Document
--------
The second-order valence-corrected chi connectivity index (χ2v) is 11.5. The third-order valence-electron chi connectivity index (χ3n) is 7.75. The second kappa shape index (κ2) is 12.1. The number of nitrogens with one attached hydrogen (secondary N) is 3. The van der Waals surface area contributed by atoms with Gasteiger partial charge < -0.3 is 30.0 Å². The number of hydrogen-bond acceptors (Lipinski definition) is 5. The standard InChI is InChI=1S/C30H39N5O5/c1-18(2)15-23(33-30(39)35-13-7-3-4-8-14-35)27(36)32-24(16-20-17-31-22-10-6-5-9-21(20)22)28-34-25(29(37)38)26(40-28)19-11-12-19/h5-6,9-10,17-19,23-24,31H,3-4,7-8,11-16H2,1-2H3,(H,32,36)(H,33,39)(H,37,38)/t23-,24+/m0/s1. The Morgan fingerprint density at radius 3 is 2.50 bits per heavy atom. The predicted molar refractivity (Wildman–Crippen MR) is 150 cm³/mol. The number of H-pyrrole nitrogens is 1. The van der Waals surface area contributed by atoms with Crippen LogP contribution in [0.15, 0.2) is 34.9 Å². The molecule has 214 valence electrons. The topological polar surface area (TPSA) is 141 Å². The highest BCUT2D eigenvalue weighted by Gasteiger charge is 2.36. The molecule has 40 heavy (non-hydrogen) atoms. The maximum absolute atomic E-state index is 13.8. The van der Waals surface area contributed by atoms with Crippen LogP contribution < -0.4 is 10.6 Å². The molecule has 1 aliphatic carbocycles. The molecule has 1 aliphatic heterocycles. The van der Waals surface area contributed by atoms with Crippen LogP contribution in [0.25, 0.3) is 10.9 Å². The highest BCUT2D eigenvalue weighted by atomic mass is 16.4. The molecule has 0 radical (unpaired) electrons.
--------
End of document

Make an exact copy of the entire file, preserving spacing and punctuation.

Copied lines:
The second-order valence-corrected chi connectivity index (χ2v) is 11.5. The third-order valence-electron chi connectivity index (χ3n) is 7.75. The second kappa shape index (κ2) is 12.1. The number of nitrogens with one attached hydrogen (secondary N) is 3. The van der Waals surface area contributed by atoms with Gasteiger partial charge < -0.3 is 30.0 Å². The number of hydrogen-bond acceptors (Lipinski definition) is 5. The standard InChI is InChI=1S/C30H39N5O5/c1-18(2)15-23(33-30(39)35-13-7-3-4-8-14-35)27(36)32-24(16-20-17-31-22-10-6-5-9-21(20)22)28-34-25(29(37)38)26(40-28)19-11-12-19/h5-6,9-10,17-19,23-24,31H,3-4,7-8,11-16H2,1-2H3,(H,32,36)(H,33,39)(H,37,38)/t23-,24+/m0/s1. The Morgan fingerprint density at radius 3 is 2.50 bits per heavy atom. The predicted molar refractivity (Wildman–Crippen MR) is 150 cm³/mol. The number of H-pyrrole nitrogens is 1. The van der Waals surface area contributed by atoms with Crippen LogP contribution in [0.15, 0.2) is 34.9 Å². The molecule has 214 valence electrons. The topological polar surface area (TPSA) is 141 Å². The highest BCUT2D eigenvalue weighted by Gasteiger charge is 2.36. The molecule has 40 heavy (non-hydrogen) atoms. The maximum absolute atomic E-state index is 13.8. The van der Waals surface area contributed by atoms with Crippen LogP contribution < -0.4 is 10.6 Å². The molecule has 1 aliphatic carbocycles. The molecule has 1 aliphatic heterocycles. The van der Waals surface area contributed by atoms with Crippen LogP contribution in [0.25, 0.3) is 10.9 Å². The highest BCUT2D eigenvalue weighted by atomic mass is 16.4. The molecule has 0 radical (unpaired) electrons.